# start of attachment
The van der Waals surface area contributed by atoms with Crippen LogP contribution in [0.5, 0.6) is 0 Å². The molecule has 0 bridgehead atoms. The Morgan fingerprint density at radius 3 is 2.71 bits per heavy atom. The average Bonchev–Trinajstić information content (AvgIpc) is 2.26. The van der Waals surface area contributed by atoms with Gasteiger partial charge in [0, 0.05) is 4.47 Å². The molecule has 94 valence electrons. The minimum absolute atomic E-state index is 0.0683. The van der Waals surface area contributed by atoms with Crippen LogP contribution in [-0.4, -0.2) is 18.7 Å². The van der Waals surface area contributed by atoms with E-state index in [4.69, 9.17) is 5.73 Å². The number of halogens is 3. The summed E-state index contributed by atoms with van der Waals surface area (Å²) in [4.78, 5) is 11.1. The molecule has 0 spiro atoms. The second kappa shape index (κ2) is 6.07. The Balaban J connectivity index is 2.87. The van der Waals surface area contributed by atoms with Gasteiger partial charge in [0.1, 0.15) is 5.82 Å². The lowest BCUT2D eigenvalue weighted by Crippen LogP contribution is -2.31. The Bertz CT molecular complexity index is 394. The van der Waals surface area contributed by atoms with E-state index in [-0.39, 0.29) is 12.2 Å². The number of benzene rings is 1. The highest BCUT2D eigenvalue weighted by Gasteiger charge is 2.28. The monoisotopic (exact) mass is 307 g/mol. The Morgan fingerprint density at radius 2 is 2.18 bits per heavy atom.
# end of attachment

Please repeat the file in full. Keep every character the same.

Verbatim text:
The van der Waals surface area contributed by atoms with Crippen LogP contribution in [0.5, 0.6) is 0 Å². The molecule has 0 bridgehead atoms. The Morgan fingerprint density at radius 3 is 2.71 bits per heavy atom. The average Bonchev–Trinajstić information content (AvgIpc) is 2.26. The van der Waals surface area contributed by atoms with Gasteiger partial charge in [0, 0.05) is 4.47 Å². The molecule has 94 valence electrons. The minimum absolute atomic E-state index is 0.0683. The van der Waals surface area contributed by atoms with Crippen LogP contribution in [-0.4, -0.2) is 18.7 Å². The van der Waals surface area contributed by atoms with E-state index in [4.69, 9.17) is 5.73 Å². The number of halogens is 3. The summed E-state index contributed by atoms with van der Waals surface area (Å²) in [4.78, 5) is 11.1. The molecule has 0 spiro atoms. The second kappa shape index (κ2) is 6.07. The Balaban J connectivity index is 2.87. The van der Waals surface area contributed by atoms with Gasteiger partial charge in [0.1, 0.15) is 5.82 Å². The lowest BCUT2D eigenvalue weighted by Crippen LogP contribution is -2.31. The Bertz CT molecular complexity index is 394. The van der Waals surface area contributed by atoms with E-state index in [-0.39, 0.29) is 12.2 Å². The number of benzene rings is 1. The highest BCUT2D eigenvalue weighted by Gasteiger charge is 2.28. The monoisotopic (exact) mass is 307 g/mol. The Morgan fingerprint density at radius 2 is 2.18 bits per heavy atom.